Mastodon is harder than Twitter, and that's ok
The exodus from Twitter, ruined by Elon Musk, would be more intense if the main alternative emerging in this turbulent period, Mastodon, were more user friendly. Not that it’s rocket science, but the friction of using it, especially its onboarding, has disheartened some.
Mastodon exposes one of the two great assets of big tech: ease of use. One of the obsessions of Silicon Valley companies is to remove obstacles between their offerings and the users, even if this means compromising other important but “annoying” aspects, such as privacy.
Mastodon’s model is Elon Musk-proof. No billionaire would be able to buy the network because it’s decentralized and its code is open — it belongs to everyone and no one at the same time.
This huge advantage has, as a side effect, a slightly more complicated onboarding: instead of a central entity, which host the whole signing up process, content and everything else, Mastodon is a “network of networks” that communicate with each other. The first step, then, is to find one of these networks (instance, or server) that is accepting new users.
The concept is similar to that of email, although today this sector is quite concentrated in a few big players — Google and Microsoft, in particular.
When you create an e-mail at Gmail, you can talk to people on other “servers” such as Hotmail or Yahoo Mail.
By creating a profile on… I don’t know, masto.donte.com.br, you can talk to people on mastodon.social. (These are both Mastodon instances/servers.) The logic is similar to that of e-mail.
As I said, that ease of use is one of the trumps of big tech. The other is free (as in free beer). Almost every free (as in freedom) alternative will impose one or the other drawback, be difficult to use or requiring payments. Sometimes, both at the same time.
E-mail, by the way, is a great example of the Silicon Valley’s free advantage. It’s possible to get rid of Gmail and Outlook/Hotmail, two great free email offerings. Setting up your own mail server is very complex, hence the best way is to hire a managed service — which, unsurprisingly, will charge a monthly fee.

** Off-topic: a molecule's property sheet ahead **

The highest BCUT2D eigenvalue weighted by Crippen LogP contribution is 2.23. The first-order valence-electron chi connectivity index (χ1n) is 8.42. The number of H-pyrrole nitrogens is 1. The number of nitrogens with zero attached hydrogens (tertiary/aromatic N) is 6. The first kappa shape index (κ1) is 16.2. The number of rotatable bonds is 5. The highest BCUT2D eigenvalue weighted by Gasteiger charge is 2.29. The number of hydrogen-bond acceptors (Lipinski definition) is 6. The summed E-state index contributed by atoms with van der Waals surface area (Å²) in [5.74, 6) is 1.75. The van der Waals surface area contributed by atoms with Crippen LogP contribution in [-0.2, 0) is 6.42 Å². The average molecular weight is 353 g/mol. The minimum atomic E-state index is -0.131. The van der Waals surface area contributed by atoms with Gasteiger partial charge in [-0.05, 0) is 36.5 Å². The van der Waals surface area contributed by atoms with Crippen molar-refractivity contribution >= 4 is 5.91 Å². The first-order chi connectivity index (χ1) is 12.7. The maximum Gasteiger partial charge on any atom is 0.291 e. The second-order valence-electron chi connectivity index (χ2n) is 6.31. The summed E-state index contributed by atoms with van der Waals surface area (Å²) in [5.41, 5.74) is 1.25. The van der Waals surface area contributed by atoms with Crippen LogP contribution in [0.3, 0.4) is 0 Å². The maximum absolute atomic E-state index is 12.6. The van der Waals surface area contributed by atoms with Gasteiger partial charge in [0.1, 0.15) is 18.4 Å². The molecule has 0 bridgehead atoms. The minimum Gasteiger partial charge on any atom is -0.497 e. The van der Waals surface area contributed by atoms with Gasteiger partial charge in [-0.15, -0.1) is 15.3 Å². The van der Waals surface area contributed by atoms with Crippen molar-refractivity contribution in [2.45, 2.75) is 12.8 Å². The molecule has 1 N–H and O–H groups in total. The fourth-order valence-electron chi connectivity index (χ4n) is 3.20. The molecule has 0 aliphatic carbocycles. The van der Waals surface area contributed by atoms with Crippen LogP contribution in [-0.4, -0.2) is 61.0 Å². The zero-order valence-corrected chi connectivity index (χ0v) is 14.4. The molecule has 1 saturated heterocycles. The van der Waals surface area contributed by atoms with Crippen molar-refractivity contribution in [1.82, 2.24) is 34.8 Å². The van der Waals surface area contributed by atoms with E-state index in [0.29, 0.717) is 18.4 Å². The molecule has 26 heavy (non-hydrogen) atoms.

Fastmail, Tutanota, Migadu, Proton, Zoho: there are plenty of offers, all of excellent quality, all paid. Is it worth it? I think so, so much that I have been paying for my e-mail for more than five years. Is it for everyone? Not at all.
We live in a big tech world. Apart from all the problems that their predatory and careless business models generate, these big companies have changed the public’s expectations about digital services. They have hitchhiked services that were once restricted — by technical difficulties or financial barriers — to literally billions of people.
In this big tech owned world, there is still room for other ways of thinking, handling and exploring technology, but these will increasingly be seen as eccentricities.
It is significant that Mastodon has hit 1 million active users in the wake of Musk’s erratic decisions, but 1 million users is a drop in the ocean that is Twitter, with a quarter of a billion users. And even with that tiny base, specialized Mastodon instances and hosting services are overloaded.
Nevertheless, I’d like to end with a positive message: using Mastodon and migrating your email to smaller services are worthwhile endeavors. Vital, I would say, if we want to have the chance for a plural, diverse, open Internet — as it should always be. Hopefully, we will see more initiatives like Signal, which manages to offer an easy-to-use and free application, maintained by a structure with no for-profit or hidden goals.
For the rest, Mastodon will probably never become a Twitter — in terms of reach and influence — and this is fine. The important thing is that it and similar projects exist; that there are alternatives for those who, for whatever reason, crave healthier digital media.